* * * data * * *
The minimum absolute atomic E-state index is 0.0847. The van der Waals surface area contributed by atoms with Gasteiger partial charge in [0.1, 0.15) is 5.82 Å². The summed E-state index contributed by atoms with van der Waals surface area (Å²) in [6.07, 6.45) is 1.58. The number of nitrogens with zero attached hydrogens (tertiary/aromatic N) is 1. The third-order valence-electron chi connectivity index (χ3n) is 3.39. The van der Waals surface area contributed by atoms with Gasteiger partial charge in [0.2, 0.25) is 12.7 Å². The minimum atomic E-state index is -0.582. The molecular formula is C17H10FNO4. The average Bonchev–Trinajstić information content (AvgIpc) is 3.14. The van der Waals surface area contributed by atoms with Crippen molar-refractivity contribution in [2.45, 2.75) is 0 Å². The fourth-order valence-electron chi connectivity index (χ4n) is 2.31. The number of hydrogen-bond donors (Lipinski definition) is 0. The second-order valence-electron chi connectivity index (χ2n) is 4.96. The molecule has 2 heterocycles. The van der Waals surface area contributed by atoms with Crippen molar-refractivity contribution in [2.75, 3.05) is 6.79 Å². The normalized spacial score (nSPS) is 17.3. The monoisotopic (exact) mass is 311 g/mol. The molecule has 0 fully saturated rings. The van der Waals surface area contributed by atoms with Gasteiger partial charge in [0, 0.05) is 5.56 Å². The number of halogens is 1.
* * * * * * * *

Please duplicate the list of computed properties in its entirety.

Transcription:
The minimum absolute atomic E-state index is 0.0847. The van der Waals surface area contributed by atoms with Gasteiger partial charge in [0.1, 0.15) is 5.82 Å². The summed E-state index contributed by atoms with van der Waals surface area (Å²) in [6.07, 6.45) is 1.58. The number of nitrogens with zero attached hydrogens (tertiary/aromatic N) is 1. The third-order valence-electron chi connectivity index (χ3n) is 3.39. The van der Waals surface area contributed by atoms with Gasteiger partial charge in [0.2, 0.25) is 12.7 Å². The minimum atomic E-state index is -0.582. The molecular formula is C17H10FNO4. The average Bonchev–Trinajstić information content (AvgIpc) is 3.14. The van der Waals surface area contributed by atoms with Crippen molar-refractivity contribution in [2.45, 2.75) is 0 Å². The fourth-order valence-electron chi connectivity index (χ4n) is 2.31. The number of hydrogen-bond donors (Lipinski definition) is 0. The second-order valence-electron chi connectivity index (χ2n) is 4.96. The molecule has 2 heterocycles. The van der Waals surface area contributed by atoms with Crippen molar-refractivity contribution in [2.75, 3.05) is 6.79 Å². The normalized spacial score (nSPS) is 17.3. The monoisotopic (exact) mass is 311 g/mol. The molecule has 0 fully saturated rings. The van der Waals surface area contributed by atoms with Gasteiger partial charge in [0, 0.05) is 5.56 Å². The number of halogens is 1.